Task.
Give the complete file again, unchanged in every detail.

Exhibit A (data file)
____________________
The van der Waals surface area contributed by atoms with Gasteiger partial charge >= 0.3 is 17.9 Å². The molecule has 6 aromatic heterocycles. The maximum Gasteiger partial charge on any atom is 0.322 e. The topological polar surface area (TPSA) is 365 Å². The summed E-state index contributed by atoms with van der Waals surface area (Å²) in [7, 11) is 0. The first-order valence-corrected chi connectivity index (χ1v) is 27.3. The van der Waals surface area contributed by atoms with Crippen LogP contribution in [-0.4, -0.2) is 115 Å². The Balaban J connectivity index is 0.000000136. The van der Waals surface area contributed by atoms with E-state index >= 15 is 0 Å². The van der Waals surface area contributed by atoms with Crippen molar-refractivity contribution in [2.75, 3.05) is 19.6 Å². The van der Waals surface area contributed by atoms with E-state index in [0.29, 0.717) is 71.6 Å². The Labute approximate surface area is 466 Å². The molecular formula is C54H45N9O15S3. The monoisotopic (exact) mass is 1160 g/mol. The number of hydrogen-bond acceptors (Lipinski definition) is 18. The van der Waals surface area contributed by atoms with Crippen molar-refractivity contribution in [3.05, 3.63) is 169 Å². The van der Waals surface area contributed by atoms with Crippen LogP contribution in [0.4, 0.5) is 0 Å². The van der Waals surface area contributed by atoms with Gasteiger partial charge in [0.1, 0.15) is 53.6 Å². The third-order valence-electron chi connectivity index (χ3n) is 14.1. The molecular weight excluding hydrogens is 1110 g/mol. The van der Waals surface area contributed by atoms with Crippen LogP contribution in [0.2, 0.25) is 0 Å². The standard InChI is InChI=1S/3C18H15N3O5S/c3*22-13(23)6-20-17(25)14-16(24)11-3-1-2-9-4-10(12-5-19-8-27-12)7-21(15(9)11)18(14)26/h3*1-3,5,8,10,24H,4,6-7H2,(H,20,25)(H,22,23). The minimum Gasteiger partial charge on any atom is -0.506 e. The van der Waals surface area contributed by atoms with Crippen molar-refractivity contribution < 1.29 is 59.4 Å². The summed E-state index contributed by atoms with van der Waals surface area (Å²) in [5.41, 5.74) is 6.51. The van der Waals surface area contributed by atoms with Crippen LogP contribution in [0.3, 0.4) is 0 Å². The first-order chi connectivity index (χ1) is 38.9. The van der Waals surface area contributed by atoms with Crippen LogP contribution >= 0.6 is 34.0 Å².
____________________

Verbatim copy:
The van der Waals surface area contributed by atoms with Gasteiger partial charge >= 0.3 is 17.9 Å². The molecule has 6 aromatic heterocycles. The maximum Gasteiger partial charge on any atom is 0.322 e. The topological polar surface area (TPSA) is 365 Å². The summed E-state index contributed by atoms with van der Waals surface area (Å²) in [7, 11) is 0. The first-order valence-corrected chi connectivity index (χ1v) is 27.3. The van der Waals surface area contributed by atoms with Crippen LogP contribution in [-0.4, -0.2) is 115 Å². The Balaban J connectivity index is 0.000000136. The van der Waals surface area contributed by atoms with E-state index >= 15 is 0 Å². The van der Waals surface area contributed by atoms with Crippen molar-refractivity contribution in [2.75, 3.05) is 19.6 Å². The van der Waals surface area contributed by atoms with E-state index in [0.29, 0.717) is 71.6 Å². The Labute approximate surface area is 466 Å². The molecular formula is C54H45N9O15S3. The monoisotopic (exact) mass is 1160 g/mol. The number of hydrogen-bond acceptors (Lipinski definition) is 18. The van der Waals surface area contributed by atoms with Crippen molar-refractivity contribution in [3.05, 3.63) is 169 Å². The van der Waals surface area contributed by atoms with Crippen LogP contribution in [0.4, 0.5) is 0 Å². The van der Waals surface area contributed by atoms with Gasteiger partial charge in [0.1, 0.15) is 53.6 Å². The third-order valence-electron chi connectivity index (χ3n) is 14.1. The molecular weight excluding hydrogens is 1110 g/mol. The van der Waals surface area contributed by atoms with Crippen LogP contribution in [0.2, 0.25) is 0 Å². The standard InChI is InChI=1S/3C18H15N3O5S/c3*22-13(23)6-20-17(25)14-16(24)11-3-1-2-9-4-10(12-5-19-8-27-12)7-21(15(9)11)18(14)26/h3*1-3,5,8,10,24H,4,6-7H2,(H,20,25)(H,22,23). The minimum Gasteiger partial charge on any atom is -0.506 e. The van der Waals surface area contributed by atoms with Crippen molar-refractivity contribution < 1.29 is 59.4 Å². The summed E-state index contributed by atoms with van der Waals surface area (Å²) in [5.41, 5.74) is 6.51. The van der Waals surface area contributed by atoms with Crippen LogP contribution in [0.3, 0.4) is 0 Å². The first-order chi connectivity index (χ1) is 38.9. The van der Waals surface area contributed by atoms with Crippen LogP contribution >= 0.6 is 34.0 Å².